About 25 million people in the United States—seven million of them children—suffer from asthma. A five-year, $7 million National Institutes of Health (NIH) grant awarded recently to Monica Kraft, MD, an internationally renowned physician-scientist who specializes in translational asthma research at the University of Arizona (UA) College of Medicine – Tucson and the UA Health Sciences’ Asthma and Airways Diseases Research Center, will seek a better understanding of mediators that help control lung inflammation and improved therapies to reduce severe attacks in those with asthma.
Funded through the National Institute of Allergy and Infectious Diseases (NIAID), the grant will support a research study, “Dysfunction of Innate Immunity in Asthma,” with three projects, including analysis of human samples of people with asthma and investigation of genetic markers related to dysfunctional immune response mechanisms in asthma. The goal is to develop a better understanding of those mechanisms and refine novel therapies to moderate or eliminate asthma attacks and enable asthma sufferers to breathe easier.
Analysis will focus on dysfunctional single nucleotide polymorphisms (SNPs or “snips”) of surfactant protein A (SP-A), a lipid constituent of surfactant known as POPG (palmitoyl-oleoyl-phosphatidylglycerol) and Toll-like receptor interacting protein (Tollip). Surfactant helps to open up aveolar sacs in the lungs and change surface tension so lungs can expand. SP-A, POPG and Tollip act as mediators, signaling synergistically which foreign irritants or conditions in the lungs to attack or not. Each perform critical negative regulatory functions interacting cooperatively to offer protection from allergic inflammation and viral exacerbations of asthma—but, when impaired, cause more acute reactions in asthma sufferers.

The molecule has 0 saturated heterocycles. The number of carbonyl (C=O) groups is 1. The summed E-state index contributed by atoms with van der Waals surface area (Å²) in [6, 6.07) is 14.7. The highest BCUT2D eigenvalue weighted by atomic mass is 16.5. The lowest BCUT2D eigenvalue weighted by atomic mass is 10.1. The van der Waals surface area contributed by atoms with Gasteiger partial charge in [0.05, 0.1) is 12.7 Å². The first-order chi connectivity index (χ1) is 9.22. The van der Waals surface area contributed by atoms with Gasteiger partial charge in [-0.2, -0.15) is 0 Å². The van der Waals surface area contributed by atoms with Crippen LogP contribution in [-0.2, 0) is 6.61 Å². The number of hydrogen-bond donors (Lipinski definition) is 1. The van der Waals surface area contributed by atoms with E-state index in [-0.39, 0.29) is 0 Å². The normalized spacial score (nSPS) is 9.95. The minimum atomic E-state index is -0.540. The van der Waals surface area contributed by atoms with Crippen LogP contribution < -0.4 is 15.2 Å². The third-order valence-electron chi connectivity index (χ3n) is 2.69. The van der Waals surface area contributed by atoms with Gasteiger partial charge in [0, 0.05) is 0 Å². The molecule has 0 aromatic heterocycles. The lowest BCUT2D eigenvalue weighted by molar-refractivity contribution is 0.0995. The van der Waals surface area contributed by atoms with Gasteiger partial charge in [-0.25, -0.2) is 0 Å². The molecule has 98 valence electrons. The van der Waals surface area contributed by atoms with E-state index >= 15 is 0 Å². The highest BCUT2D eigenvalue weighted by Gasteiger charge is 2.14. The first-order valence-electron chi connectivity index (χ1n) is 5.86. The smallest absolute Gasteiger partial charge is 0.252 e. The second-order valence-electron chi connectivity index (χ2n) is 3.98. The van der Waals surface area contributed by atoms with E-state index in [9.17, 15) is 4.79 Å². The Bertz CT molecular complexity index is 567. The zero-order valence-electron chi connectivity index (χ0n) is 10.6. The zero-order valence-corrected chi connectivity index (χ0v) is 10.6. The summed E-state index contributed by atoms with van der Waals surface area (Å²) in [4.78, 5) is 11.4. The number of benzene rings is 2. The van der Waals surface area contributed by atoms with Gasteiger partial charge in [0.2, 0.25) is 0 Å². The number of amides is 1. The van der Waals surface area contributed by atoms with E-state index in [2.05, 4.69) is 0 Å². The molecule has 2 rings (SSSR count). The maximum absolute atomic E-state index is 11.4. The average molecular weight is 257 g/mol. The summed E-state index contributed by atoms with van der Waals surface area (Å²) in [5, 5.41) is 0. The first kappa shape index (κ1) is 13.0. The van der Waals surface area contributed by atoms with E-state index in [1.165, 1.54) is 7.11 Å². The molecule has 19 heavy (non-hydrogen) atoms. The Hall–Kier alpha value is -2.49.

“We’ll look at how certain airway cells handle infectious agents in the setting of allergic inflammation in asthma,” Dr. Kraft said. “We’ve found, in humans, not all SP-A is created equal. The same holds true for Tollip. Depending on the genetics of your SP-A or Tollip, their function can be impaired. So, if you have these impaired or dysfunctional aspects of host defense and suffer from asthma, the combination can be very detrimental—leading to more allergic inflammation and asthma attacks.”
“UAHS has some of the best minds in the world working to treat and cure asthma, and this grant from NIH further strengthens the research under way at the UAHS Asthma and Airway Diseases Research Center,” said UA President Ann Weaver Hart. “We are incredibly proud of this work and the good outcomes it will help create for patients.”
“This research also dovetails well into the mission of the recently funded NIH Precision Medicine Initiative Cohort Program, which includes UAHS, to improve prevention and treatment of disease based on individual needs and diverse populations,” said Joe G.N. “Skip” Garcia, MD, UA senior vice president for health sciences, the Dr. Merlin K. DuVal Professor of Medicine and an elected member of the National Academy of Medicine.
The study is part of NIAID’s U19 Cooperative Research Program, which involves about a dozen Asthma and Allergic Diseases Cooperative Research Centers across the country—of which the UA is the newest.
This research is supported by the NIH under award number 1 U19AI125357-01.